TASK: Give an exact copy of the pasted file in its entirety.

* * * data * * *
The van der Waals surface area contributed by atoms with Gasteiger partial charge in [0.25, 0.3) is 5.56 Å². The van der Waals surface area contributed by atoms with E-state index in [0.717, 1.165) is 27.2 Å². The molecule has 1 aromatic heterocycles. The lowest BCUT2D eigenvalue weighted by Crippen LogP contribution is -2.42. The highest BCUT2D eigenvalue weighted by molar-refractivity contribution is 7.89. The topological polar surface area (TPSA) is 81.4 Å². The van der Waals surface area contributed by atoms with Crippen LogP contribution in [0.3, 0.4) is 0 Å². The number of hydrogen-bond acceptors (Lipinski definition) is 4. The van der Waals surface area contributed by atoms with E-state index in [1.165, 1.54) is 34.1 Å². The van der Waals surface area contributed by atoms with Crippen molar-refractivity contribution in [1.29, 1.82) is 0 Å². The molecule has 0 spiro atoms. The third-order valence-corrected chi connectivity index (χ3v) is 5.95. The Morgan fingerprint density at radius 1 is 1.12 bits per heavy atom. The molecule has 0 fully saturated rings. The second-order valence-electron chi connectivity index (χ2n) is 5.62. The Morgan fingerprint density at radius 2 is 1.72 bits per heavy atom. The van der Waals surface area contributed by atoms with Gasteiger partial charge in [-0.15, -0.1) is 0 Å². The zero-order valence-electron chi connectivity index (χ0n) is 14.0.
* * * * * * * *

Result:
The van der Waals surface area contributed by atoms with Gasteiger partial charge in [0.25, 0.3) is 5.56 Å². The van der Waals surface area contributed by atoms with E-state index in [0.717, 1.165) is 27.2 Å². The molecule has 1 aromatic heterocycles. The lowest BCUT2D eigenvalue weighted by Crippen LogP contribution is -2.42. The highest BCUT2D eigenvalue weighted by molar-refractivity contribution is 7.89. The topological polar surface area (TPSA) is 81.4 Å². The van der Waals surface area contributed by atoms with Crippen LogP contribution in [0.3, 0.4) is 0 Å². The number of hydrogen-bond acceptors (Lipinski definition) is 4. The van der Waals surface area contributed by atoms with E-state index in [1.165, 1.54) is 34.1 Å². The van der Waals surface area contributed by atoms with Crippen molar-refractivity contribution in [1.29, 1.82) is 0 Å². The molecule has 0 spiro atoms. The third-order valence-corrected chi connectivity index (χ3v) is 5.95. The Morgan fingerprint density at radius 1 is 1.12 bits per heavy atom. The molecule has 0 fully saturated rings. The second-order valence-electron chi connectivity index (χ2n) is 5.62. The Morgan fingerprint density at radius 2 is 1.72 bits per heavy atom. The van der Waals surface area contributed by atoms with Gasteiger partial charge in [-0.15, -0.1) is 0 Å². The zero-order valence-electron chi connectivity index (χ0n) is 14.0.